Educating our patients, it’s more than skin deep
In general practice, we are continually trying to educate our patients, undertake preventative healthcare and empower our patients to take control of their health. But 15-minute medicine means we have to focus on what our patient needs most during the consult. Education is opportunistic most of the time, so how can we educate patients while still consulting on the patient’s primary concern?
The literature regarding preventative education in general practice is actually quite sparse, however, I was keen to know if we could use GP waiting room time to educate patients about preventative healthcare. After all, it’s common knowledge that some GPs tend to run very late!
I’ve been interested in dermatology since medical school, yet the lure of general practice was just too great so I’m very fortunate to have found my middle-ground and happy place….skin cancer medicine.
The rate of skin cancer continues to increase worldwide. The current RACGP guidelines advocate for screening if at increased risk and the RACGP Redbook, “Preventative Healthcare for GPs”, emphasises the importance of patient education about skin cancer and providing an opportunistic assessment. Yet, how do we translate this risk to patients and provide education?
This year as part of my academic registrar post at The University of Adelaide, which was funded by the RACGP, I have been looking at the way in which we are educating patients about skin cancer. Under the supervision of Professor Nigel Stocks and Associate Professor Jill Benson, I conducted a comparative pilot study looking at skin cancer education in general practice waiting rooms. This study would not have been possible without the support of Clare Medical Centre – Burra Clinic, Chandlers Hill Surgery, Gawler Medical Clinic and Unihealth Playford who all kindly donated their time and resources to this project. To all of the clinics mentioned above, I would like to take this opportunity to say thank you as well as the Cancer Council SA for the usage of their educational materials.
The analysis is still in the early stages, as multiple factors are being examined such as patient education on how to detect skin cancer and patient satisfaction regarding education but here is sneak peek at what we have seen so far. The project was primarily looking to see if posters in waiting rooms influenced patients to ask about their skin cancer risk. Currently, there is a lack of evidence to support the use of posters in GP waiting rooms and, perhaps unsurprisingly, this study uncovered that there was no statistical difference between having posters and not having posters in these areas.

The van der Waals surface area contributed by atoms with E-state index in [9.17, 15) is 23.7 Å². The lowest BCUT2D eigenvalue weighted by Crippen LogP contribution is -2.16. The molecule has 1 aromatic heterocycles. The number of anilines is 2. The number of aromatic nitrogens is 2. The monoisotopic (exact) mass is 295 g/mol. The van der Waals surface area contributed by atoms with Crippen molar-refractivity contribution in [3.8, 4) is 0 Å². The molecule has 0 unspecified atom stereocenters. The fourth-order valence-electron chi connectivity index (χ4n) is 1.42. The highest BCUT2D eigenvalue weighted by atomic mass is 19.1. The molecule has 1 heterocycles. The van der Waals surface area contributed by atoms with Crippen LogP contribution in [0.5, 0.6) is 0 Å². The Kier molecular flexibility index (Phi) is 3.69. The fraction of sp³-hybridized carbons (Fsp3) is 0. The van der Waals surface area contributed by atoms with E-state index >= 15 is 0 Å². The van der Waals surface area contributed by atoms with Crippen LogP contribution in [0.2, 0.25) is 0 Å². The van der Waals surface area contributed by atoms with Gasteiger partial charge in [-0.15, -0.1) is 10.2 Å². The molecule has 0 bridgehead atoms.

The second stage of the study involved measuring what would happen if reception staff handed patients the skin cancer handout from the Cancer Council when they arrived at the clinic. Would that translate to the patient asking about their skin cancer risk or undertaking a skin check? The jury is still out on this, as overall across all four clinics there was no significant difference; however, some clinics had a stronger focus on skin cancer already and had a high uptake of patients already having skin cancer checks. Therefore, a more detailed analysis looking at individual clinics and other factors will now take place. It was, however, fantastic to see that 92% of the 653 patients sampled in this study found handouts from reception staff acceptable. These preliminary findings were presented as a poster at the RACGP’s annual conference, GP18, on the Gold Coast and I look forward to sharing the outcomes in 2019 when the study is hopefully published.
Research in general practice is an essential part of understanding what is best practice for our patients, although I have learnt throughout this year that GP clinic-based research is often time-consuming for doctors and administrative staff as well as financially unrewarding, but it must be stressed that in order for us to help our patients we need to know what does and doesn’t work in the clinic.
I am so grateful to GPEx who helped spread the word about my study to all interested clinics via YouTube, and I would like to acknowledge that I was only able to undertake such a project because of the support I received from the RACGP and Department of Health. I hope to continue conducting research in general practice, particularly when it involves focusing on preventative health care.
General practice provides so much scope for doctors to chose what interests them most whilst maintaining diversity and I’m lucky to have found mine – research and skin cancer!